Weight Gained During Exercise Hiatus Tough to Lose, Study Finds

Yesterday, Mark, in the comment section of Dear Mark: Chronic Cardio, said “It all comes down to this: fat loss depends 80% on what and how you eat.” As part of the Primal Blueprint the most important aspect of weight management is your diet – what you consume. But we are still left with the other 20%, and it shouldn’t go overlooked. Here is a prime example of what happens if you neglect physical activity.

A study in this month’s Medicine and Science in Sports and Exercise suggests that fitness enthusiasts that abruptly halt their exercise plans not only gain more weight, but also have a harder time taking it off once exercise resumes.

Using data collected from the National Runners’ Health Study, researchers from the U.S. Department of Energy’s Lawrence Berkeley National Laboratory compared the weight fluctuations of 17,280 men and 5,970 women who decreased their running distance with 4,632 men and 1,953 women who increased their running distance over a roughly seven year period.

Among the male participants running 20 or more miles per week and females running 10 miles or more per week, the pounds gained when distance was decreased was equal to the pounds lost when distance was increased. The researchers also noted that for these individuals, the weight gain associated with an exercise hiatus was generally easy to reverse once exercise was resumed.

However, among those that ran less, the weight gain associated with an interruption in exercise was far harder to take off. Specifically, runners who decreased their mileage from five to zero miles per week gained about four times as much weight as those who decreased their mileage from 25 to 20 miles per week. In addition, when exercise resumed, weight loss didn’t occur until mileage exceeded 20 miles per week in men and 10 miles per week in women.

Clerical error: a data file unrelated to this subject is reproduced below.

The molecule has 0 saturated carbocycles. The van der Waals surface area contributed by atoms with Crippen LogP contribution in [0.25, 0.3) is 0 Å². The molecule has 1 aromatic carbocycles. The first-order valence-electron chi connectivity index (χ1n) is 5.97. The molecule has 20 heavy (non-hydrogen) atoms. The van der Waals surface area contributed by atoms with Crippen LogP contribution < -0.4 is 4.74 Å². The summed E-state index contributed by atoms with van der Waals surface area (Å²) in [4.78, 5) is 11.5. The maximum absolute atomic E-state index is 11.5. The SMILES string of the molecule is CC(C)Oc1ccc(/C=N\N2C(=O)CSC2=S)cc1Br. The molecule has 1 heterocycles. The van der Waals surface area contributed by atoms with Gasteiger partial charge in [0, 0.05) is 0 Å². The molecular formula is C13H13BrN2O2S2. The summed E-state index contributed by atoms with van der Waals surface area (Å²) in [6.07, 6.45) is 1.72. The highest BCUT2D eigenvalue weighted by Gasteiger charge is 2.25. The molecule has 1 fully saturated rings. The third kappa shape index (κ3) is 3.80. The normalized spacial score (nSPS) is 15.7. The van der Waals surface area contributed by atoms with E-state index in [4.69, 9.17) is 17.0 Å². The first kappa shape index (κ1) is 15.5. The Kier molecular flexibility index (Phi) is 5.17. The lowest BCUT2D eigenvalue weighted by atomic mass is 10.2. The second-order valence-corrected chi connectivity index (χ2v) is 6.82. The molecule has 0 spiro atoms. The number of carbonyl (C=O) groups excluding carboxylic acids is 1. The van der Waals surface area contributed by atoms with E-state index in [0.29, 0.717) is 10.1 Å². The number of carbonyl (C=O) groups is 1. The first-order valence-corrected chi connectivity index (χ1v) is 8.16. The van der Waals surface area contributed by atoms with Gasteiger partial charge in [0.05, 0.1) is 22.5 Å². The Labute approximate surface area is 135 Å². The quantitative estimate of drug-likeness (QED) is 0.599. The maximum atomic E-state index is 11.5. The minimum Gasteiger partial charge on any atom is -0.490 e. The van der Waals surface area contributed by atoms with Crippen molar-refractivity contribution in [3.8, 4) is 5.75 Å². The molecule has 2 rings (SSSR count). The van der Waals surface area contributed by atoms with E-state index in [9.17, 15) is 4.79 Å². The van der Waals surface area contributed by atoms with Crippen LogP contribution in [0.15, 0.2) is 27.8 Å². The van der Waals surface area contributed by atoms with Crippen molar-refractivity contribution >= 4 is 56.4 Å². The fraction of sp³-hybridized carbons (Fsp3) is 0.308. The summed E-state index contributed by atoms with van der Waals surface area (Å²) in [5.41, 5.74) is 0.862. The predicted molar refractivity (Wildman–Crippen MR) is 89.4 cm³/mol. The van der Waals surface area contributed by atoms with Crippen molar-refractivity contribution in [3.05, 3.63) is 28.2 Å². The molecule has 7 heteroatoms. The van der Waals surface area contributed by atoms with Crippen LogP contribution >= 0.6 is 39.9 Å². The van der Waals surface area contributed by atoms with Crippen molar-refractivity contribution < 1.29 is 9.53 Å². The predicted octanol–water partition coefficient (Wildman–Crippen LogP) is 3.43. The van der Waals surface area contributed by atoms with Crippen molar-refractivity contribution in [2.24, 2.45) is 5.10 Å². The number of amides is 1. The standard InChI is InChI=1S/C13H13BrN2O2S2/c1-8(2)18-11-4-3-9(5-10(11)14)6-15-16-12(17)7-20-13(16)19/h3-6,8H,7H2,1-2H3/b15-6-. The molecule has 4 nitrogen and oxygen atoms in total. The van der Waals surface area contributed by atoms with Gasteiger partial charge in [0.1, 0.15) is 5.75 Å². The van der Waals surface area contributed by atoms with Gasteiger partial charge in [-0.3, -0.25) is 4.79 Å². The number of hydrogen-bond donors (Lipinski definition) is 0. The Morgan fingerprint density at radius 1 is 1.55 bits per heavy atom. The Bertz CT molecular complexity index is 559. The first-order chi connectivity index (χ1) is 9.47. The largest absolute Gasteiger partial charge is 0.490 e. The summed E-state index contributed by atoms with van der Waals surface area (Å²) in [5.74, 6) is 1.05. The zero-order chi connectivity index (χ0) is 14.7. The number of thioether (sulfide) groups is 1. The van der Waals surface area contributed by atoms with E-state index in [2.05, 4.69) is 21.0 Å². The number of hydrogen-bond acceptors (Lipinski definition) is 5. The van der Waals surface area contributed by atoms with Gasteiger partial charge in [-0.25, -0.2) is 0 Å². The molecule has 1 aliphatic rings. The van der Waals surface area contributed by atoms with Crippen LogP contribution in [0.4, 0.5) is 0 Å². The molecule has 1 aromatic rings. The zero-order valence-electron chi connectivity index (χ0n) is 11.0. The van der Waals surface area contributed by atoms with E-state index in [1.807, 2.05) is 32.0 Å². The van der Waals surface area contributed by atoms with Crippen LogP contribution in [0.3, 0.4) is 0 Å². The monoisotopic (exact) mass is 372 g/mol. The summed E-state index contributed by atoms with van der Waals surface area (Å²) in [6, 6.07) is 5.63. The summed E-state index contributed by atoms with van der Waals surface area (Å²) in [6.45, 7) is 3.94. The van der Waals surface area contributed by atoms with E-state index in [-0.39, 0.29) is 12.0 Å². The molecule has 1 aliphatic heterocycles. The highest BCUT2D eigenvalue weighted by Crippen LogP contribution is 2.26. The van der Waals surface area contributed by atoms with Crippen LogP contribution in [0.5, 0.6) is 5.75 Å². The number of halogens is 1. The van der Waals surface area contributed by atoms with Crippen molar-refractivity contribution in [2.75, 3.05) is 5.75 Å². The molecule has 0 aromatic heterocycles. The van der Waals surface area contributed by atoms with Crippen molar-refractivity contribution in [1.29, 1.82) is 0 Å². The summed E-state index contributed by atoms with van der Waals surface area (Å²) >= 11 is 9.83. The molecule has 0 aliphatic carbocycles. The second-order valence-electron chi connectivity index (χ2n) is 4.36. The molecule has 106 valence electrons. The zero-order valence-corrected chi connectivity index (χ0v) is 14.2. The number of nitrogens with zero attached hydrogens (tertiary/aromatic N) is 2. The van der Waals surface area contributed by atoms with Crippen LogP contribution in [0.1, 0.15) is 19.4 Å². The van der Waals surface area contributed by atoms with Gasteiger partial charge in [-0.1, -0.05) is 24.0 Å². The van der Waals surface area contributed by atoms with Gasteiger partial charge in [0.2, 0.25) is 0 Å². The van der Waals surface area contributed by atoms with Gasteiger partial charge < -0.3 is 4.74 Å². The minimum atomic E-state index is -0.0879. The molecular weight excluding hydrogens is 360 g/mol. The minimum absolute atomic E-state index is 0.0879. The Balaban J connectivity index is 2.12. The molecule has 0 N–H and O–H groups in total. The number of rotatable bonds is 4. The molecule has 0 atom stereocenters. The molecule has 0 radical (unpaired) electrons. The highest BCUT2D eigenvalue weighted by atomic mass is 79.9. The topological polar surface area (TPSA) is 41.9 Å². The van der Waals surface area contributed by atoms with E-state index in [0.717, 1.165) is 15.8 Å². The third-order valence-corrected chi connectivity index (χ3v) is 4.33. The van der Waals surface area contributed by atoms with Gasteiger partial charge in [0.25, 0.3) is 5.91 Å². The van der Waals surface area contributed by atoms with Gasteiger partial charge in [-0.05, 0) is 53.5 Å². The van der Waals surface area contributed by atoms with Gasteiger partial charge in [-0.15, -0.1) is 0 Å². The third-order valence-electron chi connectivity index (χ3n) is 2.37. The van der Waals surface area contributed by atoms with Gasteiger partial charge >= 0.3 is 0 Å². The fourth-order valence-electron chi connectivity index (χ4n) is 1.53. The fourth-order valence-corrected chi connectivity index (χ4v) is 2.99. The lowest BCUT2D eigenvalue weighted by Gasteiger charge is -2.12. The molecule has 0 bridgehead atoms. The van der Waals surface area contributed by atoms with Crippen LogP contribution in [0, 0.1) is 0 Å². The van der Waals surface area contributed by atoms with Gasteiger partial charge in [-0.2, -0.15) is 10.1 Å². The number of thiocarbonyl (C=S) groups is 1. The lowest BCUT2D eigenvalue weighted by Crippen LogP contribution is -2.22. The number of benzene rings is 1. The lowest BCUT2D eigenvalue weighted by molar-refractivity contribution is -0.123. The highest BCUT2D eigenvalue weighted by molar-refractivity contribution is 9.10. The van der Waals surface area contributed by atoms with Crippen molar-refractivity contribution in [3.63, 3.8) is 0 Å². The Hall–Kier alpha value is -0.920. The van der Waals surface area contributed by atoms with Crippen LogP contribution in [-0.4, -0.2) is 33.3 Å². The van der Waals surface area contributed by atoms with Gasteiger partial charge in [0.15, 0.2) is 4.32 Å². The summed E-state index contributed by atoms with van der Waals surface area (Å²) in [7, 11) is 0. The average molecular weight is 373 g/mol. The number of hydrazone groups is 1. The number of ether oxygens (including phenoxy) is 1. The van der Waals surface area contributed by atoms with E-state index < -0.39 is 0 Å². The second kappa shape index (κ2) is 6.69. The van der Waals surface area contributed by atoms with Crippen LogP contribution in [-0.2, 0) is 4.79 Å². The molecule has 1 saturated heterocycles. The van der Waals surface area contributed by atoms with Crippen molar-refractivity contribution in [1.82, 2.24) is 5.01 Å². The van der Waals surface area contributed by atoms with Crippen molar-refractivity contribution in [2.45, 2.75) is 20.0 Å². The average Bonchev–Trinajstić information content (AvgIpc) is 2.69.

Commenting on these findings, study author Paul Williams noted that “at lower mileages, there is asymmetric weight gain and loss from increasing and decreasing exercise, leading to an expected weight gain from an exercise hiatus.” However, he notes that “if you stop exercising, you don’t get to resume where you left off if you want to lose weight.”

He notes that the findings underscore the importance of avoiding irregular exercise patterns and suggests that future public health strategies focus on “getting people to exercise before they think they need it, and to stick with it,” adding that this study proves that an “ounce of prevention is indeed worth a pound of cure.”

Note that even the group involved in extended periods of running every week were better off than those doing none at all. We’re not advocating high-mileage running here, but this study highlights the importance of some level of consistent physical activity to effectively manage body weight.

I’d like to know what they were eating, too. If the diet was high in carbs (in order to replace the carbs burned during running) and they kept the high carb diet when not exercising, it makes sense that muscle would be lost, fat gained and the net impact would be a metabolic setback, making it harder to lose the newly stored fat.

So tell us, what are your tips for staying active year-round and what do you do to stop yourself falling off the fitness wagon?

via Science Daily

Peter Emmett Flickr Photo (CC)